RNC Chair Ronna McDaniel said in an interview with the Associated Press that, “The party has to stay neutral. I’m not telling anybody to run or not to run in 2024. That’s going to be up to those candidates  going forward. What I really do want to see him do, though, is help us win back majorities in 2022.”

RELATED: Matt Gaetz And Liz Cheney Trade Barbs In Battle For Future Of The Republican Party

There Are Visible Differences In The GOP

2020 Senior Advisor to the Trump campaign Jason Miller says that is exactly what Trump wants to do.

Miller says the president, “made clear his goal is to win back the House and Senate for Republicans in 2022.” 

But there are some visible fissures in the Republican Party. All is not well for 2022.

A perfect example of that is the recent sniping between Reps. Matt Gaetz (R-FL) and Liz Cheney (R-WY).

Gaetz, a strong and vocal supporter of Donald Trump, flew to Cheney’s state of Wyoming to campaign against her, after she voted to impeach President Trump.

When Gaetz announced he would go to Wyoming to help “inspire” voters to oust Cheney, her office responded with snark, stating, “Rep. Gaetz can leave his beauty bag at home. In Wyoming the men don’t wear make-up.” 

There has been a lot of speculation as to what Donald Trump’s future plans might be, aside from helping the GOP in 2022.

Indications are that Trump won’t just be helping the GOP, but trying to reshape it as well.

There has been talk of Trump starting a third party. Donald has even come up with a name for it, the “Patriot Party.”

Reports indicated that Trump was using the specter of a third party to hold Republicans in line on the upcoming impeachment trial. 

Instead, The Donald has apparently decided to primary challenge “Never Trump” Republicans.

It was also reported that Senate Minority Leader Mitch McConnell was “pleased” about impeachment, saying he thought that it might help to “purge” Trump from the Republican Party.

What McConnell and the rest of his crowd don’t seem to realize is that he may very well “purge” Republican voters, angry at the party for dissing Trump. 

A poll from Axios shows that Republicans side with Trump over McConnell – big time. 

There has also been belief that Trump may start a media outlet to rival Fox News.

Trump has been highly critical of the conservative news channel since the early call for Arizona for Joe Biden on election night.

RELATED: McConnell Turns On Trump Again: Says Trump Responsible For Capitol Violence

America First vs. America Last

The divide within the Republican Party may be just this simple, but simple isn’t always without casualties. There is clearly now a Trump wing of the party which includes guys like Matt Gaetz.

That fact makes the Mitch McConnells and the Liz Cheneys of the party crazy.  

Gaetz’s America First vision of a strong economy, peace, low taxes and regulations, and less government interference – the things that Trump ran on in 2016 – have more of an attraction to average Americans.

What Trump called the “America Last” agenda consists of sending American troops hither and yon for indefinite periods of time, not standing up to the liberal Democrat agenda, and voting to impeach a president that his supporters feel is the only one listening to them.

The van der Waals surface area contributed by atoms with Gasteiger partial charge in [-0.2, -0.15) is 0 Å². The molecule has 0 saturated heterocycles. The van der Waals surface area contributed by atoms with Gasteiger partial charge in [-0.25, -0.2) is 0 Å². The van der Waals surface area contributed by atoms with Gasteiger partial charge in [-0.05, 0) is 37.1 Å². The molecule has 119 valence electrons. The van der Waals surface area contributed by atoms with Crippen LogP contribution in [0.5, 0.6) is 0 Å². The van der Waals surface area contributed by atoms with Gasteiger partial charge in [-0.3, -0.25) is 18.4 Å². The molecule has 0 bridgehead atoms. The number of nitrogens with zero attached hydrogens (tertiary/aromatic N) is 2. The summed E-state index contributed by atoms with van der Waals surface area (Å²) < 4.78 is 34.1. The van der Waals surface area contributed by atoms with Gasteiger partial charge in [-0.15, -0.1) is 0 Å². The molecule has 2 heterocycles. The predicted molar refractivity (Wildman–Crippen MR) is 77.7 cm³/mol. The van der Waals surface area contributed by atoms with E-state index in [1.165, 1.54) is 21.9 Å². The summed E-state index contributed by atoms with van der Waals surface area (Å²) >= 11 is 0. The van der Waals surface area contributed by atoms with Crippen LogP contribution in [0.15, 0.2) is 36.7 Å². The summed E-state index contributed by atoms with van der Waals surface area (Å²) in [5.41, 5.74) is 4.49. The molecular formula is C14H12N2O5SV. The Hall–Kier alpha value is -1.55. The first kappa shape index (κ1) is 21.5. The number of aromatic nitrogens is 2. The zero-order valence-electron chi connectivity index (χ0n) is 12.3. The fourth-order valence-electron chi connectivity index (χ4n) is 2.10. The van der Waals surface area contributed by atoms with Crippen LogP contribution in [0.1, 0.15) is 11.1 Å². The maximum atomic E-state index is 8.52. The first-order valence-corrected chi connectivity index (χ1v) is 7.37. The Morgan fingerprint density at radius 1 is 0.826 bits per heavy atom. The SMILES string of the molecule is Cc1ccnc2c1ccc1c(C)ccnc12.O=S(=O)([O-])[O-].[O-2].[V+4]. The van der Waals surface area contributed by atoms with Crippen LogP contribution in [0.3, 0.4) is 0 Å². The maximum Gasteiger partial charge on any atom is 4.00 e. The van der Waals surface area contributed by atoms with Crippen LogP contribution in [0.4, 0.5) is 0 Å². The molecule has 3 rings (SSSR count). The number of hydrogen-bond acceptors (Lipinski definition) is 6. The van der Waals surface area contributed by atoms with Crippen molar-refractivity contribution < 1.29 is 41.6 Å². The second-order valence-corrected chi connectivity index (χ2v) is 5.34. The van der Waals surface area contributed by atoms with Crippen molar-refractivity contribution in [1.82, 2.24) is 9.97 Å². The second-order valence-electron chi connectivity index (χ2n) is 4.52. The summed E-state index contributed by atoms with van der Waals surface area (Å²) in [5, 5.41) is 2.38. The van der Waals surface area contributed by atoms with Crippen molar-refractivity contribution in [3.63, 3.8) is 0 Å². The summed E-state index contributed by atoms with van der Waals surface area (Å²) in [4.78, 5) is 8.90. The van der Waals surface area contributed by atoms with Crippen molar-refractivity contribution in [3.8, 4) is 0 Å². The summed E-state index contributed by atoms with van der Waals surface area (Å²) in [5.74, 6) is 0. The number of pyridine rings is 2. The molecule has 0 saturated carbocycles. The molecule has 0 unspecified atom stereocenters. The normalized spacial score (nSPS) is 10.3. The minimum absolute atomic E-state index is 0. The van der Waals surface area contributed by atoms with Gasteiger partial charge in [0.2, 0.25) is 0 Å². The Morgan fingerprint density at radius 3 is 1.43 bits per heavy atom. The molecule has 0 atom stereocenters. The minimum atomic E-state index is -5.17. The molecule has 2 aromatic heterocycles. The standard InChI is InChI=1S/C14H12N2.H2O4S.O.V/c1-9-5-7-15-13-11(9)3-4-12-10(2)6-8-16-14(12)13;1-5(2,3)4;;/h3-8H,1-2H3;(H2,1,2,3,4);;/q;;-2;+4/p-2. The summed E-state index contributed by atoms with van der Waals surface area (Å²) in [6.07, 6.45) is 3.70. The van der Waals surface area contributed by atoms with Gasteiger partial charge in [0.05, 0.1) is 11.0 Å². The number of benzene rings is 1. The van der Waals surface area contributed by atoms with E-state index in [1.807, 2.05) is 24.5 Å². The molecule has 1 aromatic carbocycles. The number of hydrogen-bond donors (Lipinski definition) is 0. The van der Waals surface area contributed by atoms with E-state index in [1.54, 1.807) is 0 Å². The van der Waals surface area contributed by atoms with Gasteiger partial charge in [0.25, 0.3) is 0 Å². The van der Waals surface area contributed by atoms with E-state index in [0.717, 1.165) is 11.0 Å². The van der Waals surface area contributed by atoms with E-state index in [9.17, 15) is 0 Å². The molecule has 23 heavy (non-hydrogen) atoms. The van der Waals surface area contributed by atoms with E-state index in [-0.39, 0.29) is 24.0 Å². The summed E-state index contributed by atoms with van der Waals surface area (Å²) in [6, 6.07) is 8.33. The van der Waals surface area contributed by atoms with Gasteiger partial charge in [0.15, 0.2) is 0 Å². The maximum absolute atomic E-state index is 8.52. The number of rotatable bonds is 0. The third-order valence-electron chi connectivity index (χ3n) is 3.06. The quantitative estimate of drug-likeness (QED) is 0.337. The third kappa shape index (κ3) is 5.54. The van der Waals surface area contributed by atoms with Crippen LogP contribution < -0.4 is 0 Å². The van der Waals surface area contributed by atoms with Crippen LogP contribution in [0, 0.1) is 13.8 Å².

The Cheney/McConnell types support the latter vision.

And they seem to be hanging on for dear life to the idea of Democrat “unity.” The definition of which is usually means ‘Republicans shut up and cave to Democrats.’ 

RELATED: Supreme Court Dismisses 2 Emoluments Lawsuits Against Trump

The Numbers Are In Trump’s Favor 

A Rasmussen survey released on Tuesday said that 56% of Republican voters “believe that Trump should either probably or definitely run for president again in 2024, or at least be a political power figure.

Fifty-three percent believe a third party is a good idea.

The aforementioned Axios poll has a whopping 92% of Republicans agreeing that Trump should be the GOP candidate for President in 2024.

The post RNC Says They Will Be Neutral If Trump Runs In 2024 – But Polls Show GOP Voters Definitely Won’t appeared first on The Political Insider.

Registered foreign agent Pam Bondi and her large lobbying fees attacks Biden for … corruption?

Former Florida Attorney General and corrupt government official Pam Bondi was one of the speakers on Tuesday night’s fear and terror revisionist history broadcast by the RNC. As with every single person speaking for the Trump administration, the cosmically lazy writing of their personal narrative brings to mind the phrase “the banality of evil.”

Bondi spent her convention time telling viewers that Joe Biden had only enriched his family during his many decades in public office. She said this while the chyrons below her literally promoted the next three speakers for the RNC being Tiffany Trump, Eric Trump, and Melania Trump. The irony of Pam Bondi telling anyone anything about other people being corrupt was not lost on anyone with at least three brain cells to rub together.

More specifically, Pam Bondi’s Fox News’-level expertise on the matter of corruption, according to her, makes her uniquely qualified to point fingers at Joe Biden and his son Hunter Biden. Of course, Pam Bondi’s job for the past year or so has been to act as a lobbyist for foreign business and government interests. She gets paid to bring political power and influence into our government on behalf of people and organizations that are not citizens of our country. That’s what she does. For money. In fact, according to the Foreign Agent Registration form, filled out by the White House, Ms. Bondi has pulled in almost $1.5 million in lobbying fees from these foreign entities over the past year.